The Morning After: A Quick Look at Michigan’s Election Results

(Will be updated when the remaining seats are officially called)

  CLICK THE IMAGE FOR RESULTS

CLICK THE IMAGE FOR RESULTS

Governor: Here’s to “Fixing the Damn Roads!”

Former Senate Democratic Leader Gretchen Whitmer will be the 49th governor of Michigan after defeating current Attorney General Bill Schuette.  As election day neared polling indicated a sizable lead for Ms. Whitmer, and voters validated those predictions on Tuesday. 

Throughout her campaign, Whitmer recounted her success in the legislature working across the aisle with republicans.  She will have every opportunity to leverage that experience working with Republicans in both the State House and Senate. 

 

U.S. Senate

In the Republican primary for the U.S. Senate, John James made a strong showing; however, he came up short in his attempt to unseat long-time incumbent U.S. Senator Debbie Stabenow (D-Lansing).  Senator Stabenow is now set to begin her fourth term in Washington, D.C.

 United States House of Representatives

Michigan’s 11th Congressional District –While the seat has been in Republican control for quite some time, the shifting demographics of Oakland County and the national political momentum put this race on the front page of races to watch. Congressman David Trott (R-Birmingham) of Michigan’s 11th Congressional District did not seek re-election, leaving the seat a toss-up.  Democratic candidate Haley Stevens, a former Hillary Clinton campaign official, defeated Republican candidate and businesswoman Lena Epstein by a larger-than-expected margin.

 Statewide Races

In the race for Michigan’s Secretary of State, Jocelyn Benson (D) came out on top to continue the momentum at the top of the ticket for the Democrats.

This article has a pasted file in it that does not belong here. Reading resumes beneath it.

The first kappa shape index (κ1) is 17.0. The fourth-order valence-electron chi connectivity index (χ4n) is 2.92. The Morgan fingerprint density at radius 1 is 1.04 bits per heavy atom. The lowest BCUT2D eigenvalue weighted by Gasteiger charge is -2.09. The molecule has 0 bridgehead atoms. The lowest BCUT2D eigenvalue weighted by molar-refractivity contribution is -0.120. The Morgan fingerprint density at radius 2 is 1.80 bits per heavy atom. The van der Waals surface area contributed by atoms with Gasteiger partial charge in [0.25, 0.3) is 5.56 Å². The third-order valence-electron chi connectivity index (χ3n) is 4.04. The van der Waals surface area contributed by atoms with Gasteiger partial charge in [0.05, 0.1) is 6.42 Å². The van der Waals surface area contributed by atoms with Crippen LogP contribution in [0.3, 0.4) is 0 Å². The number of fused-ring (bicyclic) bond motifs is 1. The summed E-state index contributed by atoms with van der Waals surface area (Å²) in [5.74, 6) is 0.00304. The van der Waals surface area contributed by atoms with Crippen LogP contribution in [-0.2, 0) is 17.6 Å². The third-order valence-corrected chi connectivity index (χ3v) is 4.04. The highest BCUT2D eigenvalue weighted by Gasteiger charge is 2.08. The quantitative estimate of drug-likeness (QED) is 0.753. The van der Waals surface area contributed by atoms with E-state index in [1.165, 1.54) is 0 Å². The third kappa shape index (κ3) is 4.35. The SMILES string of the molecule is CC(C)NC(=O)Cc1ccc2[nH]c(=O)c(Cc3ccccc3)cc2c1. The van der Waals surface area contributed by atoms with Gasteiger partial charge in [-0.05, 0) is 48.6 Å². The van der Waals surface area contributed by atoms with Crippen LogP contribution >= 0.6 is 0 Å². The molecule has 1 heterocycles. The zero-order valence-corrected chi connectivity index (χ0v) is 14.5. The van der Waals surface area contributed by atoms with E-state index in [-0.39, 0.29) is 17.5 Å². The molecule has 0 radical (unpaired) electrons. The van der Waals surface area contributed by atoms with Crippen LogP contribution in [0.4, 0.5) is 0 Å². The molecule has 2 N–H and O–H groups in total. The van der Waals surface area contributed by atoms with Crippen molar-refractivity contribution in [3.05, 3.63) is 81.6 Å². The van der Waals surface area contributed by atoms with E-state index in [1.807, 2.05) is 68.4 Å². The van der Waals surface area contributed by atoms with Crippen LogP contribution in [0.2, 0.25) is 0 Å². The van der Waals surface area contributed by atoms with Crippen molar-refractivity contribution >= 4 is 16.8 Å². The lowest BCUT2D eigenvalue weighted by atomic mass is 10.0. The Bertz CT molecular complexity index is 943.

Then, to cap off the evening, Dana Nessel (D) secured the state’s top law enforcement position as Michigan’s next Attorney General. 

Adding these two wins with the gubernatorial race, Whitmer, Benson, and Nessel swept the top of ticket for the Democrats.

State Senate

In looking to the State Senate, where Republican have been in control for more than 30 years and held a huge majority (27-11) through 2018.  However, Tuesday’s election results have narrowed the gap.  Democrats, hoping to capitalize on the momentum generated across the country in recent months, have been laser-focused on recapturing a number of Senate seats.  After Tuesday they find themselves with a few more seats at the table having flipped several seats in their favor while two races remain too close to call. In all the Democrats will decrease the Republican majority by 5 seats.  Details regarding a few of the noteworthy races follow:

In the 7th district, Republican Representative Laura Cox lost her bid for a Senate seat in a somewhat surprising loss to Dayna Polehanki (D).  Also, in the 12th district, Rep. Mike McCready (R) came up just short in his Senate bid against Democrat Rosemary Bayer.

 The 13th and 20th districts both delivered upset defeats to two Republican incumbents, Senator Marty Knollenberg and Senator Margaret O’Brien, respectively.  Mallory McMorrow (D) will serve as the new senator in the 13th district, while fellow Democrat Sean McCann will arrive in Lansing on behalf of the 20th district.

 One undecided race remains.  As of this update, all eyes continue to watch the 34th district where current Republican Representative Jon Bumstead is in a close contest with Poppy Sias-Hernandez; however, he is expected to come out on top.  His presumed victory will result in a final Republican majority, 22-16.

 

· Below is a graphic representation of some of the most anticipated Senate races on Tuesday:

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State House of Representatives

Throughout the campaign season, Republicans held what would in most years be a comfortable 63-46 majority (one vacancy in a strong Democratic seat).  Heading into Tuesday’s elections, Democratic campaign leadership was optimistic that the strong victories in other state legislatures and U.S. Congressional races in recent months would translate in Michigan to flipping House control. 

Once the dust settled, the Republicans emerged having maintained the majority, albeit by a smaller margin than they currently enjoy.  Democrats successfully flipped five seats, narrowing the Republican majority to 58-52.

In the 61st district, incumbent Rep. Brandt Iden (R) was declared victorious early this morning as he was in a tight battle with challenger, Alberta Griffin (D). And in the 62nd district it was Jim Haadsma (D) sqeezing out a win over Dave Morgan (R), a race also not decided until well into the morning hours.

Rep. Jeff Noble (R) was the only incumbent to lose in his effort to retain his House seat.  However, Rep. Kathy Crawford (R) narrowly emerged from a tough race with challenger Kelly Breen (D).

Below is a graphic representation of some of the most anticipated Senate races on Tuesday:

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